Opportunities for self-employment in this industry are among the best in the economy. About 37 percent of all workers in the industry are self-employed and unpaid family workers, compared with only 7 percent in all industries. This disparity reflects the ease of entering the child day care business.
The median age of child day care providers is 38, compared with 44 for all workers. About 18 percent of all care providers are 24 years or younger (table 1). About 5 percent of these workers are below the age of 20, reflecting the minimal training requirements for many child day care positions.
|Age group||Child daycare services||All industries|
|65 and older||3.5||3.5|
Occupations in the Industry
There is far less occupational diversity in the child day care services industry than in most other industries. Three occupationspreschool teachers, teacher assistants, and child care workersaccount for 75 percent of all wage and salary jobs (table 2).
Preschool teachers make up the largest occupation in the child day care industry, accounting for about 34 percent of wage and salary jobs. They teach pupils basic physical, intellectual, and social skills needed to enter primary school. Teacher assistants account for 12 percent of employment and give teachers more time for teaching by assuming a variety of tasks. For example, they may set up and dismantle equipment or prepare instructional materials.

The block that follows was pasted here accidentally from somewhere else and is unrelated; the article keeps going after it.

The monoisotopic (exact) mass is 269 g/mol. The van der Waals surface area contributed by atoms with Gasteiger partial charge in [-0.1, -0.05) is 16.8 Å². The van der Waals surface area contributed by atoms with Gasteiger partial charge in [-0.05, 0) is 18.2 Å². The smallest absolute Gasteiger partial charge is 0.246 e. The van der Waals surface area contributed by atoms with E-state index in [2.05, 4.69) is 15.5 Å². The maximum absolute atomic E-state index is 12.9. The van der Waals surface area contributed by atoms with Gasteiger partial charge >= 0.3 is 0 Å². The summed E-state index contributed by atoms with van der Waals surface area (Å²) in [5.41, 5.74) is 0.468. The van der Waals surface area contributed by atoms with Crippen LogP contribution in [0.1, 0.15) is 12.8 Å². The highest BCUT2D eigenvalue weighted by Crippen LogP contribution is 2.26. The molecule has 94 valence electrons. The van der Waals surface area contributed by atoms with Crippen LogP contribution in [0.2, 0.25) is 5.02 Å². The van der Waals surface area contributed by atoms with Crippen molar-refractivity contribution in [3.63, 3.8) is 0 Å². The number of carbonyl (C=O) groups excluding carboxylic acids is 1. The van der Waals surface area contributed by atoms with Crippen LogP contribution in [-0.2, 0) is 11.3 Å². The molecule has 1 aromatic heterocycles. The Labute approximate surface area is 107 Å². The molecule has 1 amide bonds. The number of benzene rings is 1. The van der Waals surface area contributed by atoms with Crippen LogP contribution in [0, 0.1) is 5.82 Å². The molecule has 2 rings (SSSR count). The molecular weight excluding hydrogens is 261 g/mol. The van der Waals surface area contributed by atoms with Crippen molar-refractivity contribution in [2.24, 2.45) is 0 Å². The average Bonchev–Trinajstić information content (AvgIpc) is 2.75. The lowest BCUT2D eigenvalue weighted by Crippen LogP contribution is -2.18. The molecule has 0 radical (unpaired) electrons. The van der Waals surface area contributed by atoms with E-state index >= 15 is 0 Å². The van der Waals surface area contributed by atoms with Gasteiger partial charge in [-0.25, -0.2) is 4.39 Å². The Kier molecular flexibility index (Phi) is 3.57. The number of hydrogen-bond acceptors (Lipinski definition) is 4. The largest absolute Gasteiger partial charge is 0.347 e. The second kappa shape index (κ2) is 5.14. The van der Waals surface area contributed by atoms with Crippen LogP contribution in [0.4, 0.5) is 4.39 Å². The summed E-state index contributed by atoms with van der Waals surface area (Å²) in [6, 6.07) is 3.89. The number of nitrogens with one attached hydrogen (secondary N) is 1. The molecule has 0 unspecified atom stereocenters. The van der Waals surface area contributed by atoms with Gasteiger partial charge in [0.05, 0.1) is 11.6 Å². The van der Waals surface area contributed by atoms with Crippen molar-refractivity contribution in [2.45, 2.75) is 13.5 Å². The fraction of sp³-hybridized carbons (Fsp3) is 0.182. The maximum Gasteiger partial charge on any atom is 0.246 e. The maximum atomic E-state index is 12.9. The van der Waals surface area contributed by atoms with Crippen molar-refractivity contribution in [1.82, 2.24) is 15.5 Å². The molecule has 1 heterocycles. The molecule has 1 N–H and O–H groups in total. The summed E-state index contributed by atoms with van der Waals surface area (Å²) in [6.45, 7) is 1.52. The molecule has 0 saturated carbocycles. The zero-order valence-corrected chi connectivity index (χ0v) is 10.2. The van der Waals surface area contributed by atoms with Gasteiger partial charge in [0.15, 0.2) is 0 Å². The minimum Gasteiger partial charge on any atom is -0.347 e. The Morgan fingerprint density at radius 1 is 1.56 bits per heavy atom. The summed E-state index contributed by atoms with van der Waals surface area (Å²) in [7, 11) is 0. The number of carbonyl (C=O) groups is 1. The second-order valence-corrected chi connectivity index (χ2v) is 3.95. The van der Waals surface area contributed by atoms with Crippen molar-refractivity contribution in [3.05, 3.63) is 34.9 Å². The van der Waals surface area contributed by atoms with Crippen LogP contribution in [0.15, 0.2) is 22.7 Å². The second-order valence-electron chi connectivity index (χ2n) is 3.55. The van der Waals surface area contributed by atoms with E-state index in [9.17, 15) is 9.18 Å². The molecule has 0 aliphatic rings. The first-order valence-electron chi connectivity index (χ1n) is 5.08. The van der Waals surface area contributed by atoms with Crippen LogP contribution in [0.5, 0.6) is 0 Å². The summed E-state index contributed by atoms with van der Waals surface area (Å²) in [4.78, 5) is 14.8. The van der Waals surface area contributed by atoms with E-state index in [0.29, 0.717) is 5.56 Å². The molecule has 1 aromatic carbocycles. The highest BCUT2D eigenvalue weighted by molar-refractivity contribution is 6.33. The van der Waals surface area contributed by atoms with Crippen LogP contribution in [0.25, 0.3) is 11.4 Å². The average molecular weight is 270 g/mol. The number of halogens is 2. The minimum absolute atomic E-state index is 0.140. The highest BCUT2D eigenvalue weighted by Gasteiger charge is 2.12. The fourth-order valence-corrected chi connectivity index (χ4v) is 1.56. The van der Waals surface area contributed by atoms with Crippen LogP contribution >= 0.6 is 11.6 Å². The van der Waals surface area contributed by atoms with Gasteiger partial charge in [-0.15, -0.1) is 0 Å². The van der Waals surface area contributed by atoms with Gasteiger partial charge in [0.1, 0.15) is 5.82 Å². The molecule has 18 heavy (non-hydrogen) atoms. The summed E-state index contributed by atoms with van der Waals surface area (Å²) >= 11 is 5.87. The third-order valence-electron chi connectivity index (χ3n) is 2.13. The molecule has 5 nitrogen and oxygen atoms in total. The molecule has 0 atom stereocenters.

Child care workers account for about 29 percent of wage and salary jobs, as well as a large proportion of the self-employed who care for children in their homes, known as family child care providers. Some parents hire private household workers, such as nannies, to care for their children in their own home. Regardless of the setting, these workers feed, diaper, comfort, and play with infants. When dealing with older children, they attend to the children?s basic needs and organize activities that stimulate physical, emotional, intellectual, and social development.
Education administrators, preschool and child care center/program account for about 4 percent of wage and salary workers. They establish overall objectives and standards for their centers, provide day-to-day supervision of their staffs, and bear overall responsibility for program development, as well as for marketing, budgeting, staffing, and all other administrative tasks.
In addition to hiring workers in the preceding occupations, child day care centers also employ a variety of office and administrative support workers, Building cleaning workers, cooks, and busdrivers.
|Occupation||Employment, 2004||Percent change,
|Total, all occupations||767||100.0||38.4|
|Management, business, and financial occupations||50||6.5||35.3|
|Professional and related occupations||403||52.5||41.1|
|Child, family, and school social workers||9||1.1||41.2|
|Social and human service assistants||5||0.7||41.2|
|Preschool teachers, except special education||262||34.1||41.2|
|Kindergarten teachers, except special education||9||1.2||40.5|
|Elementary and middle school teachers||3||0.4||30.2|
|Special education teachers||2||0.3||55.1|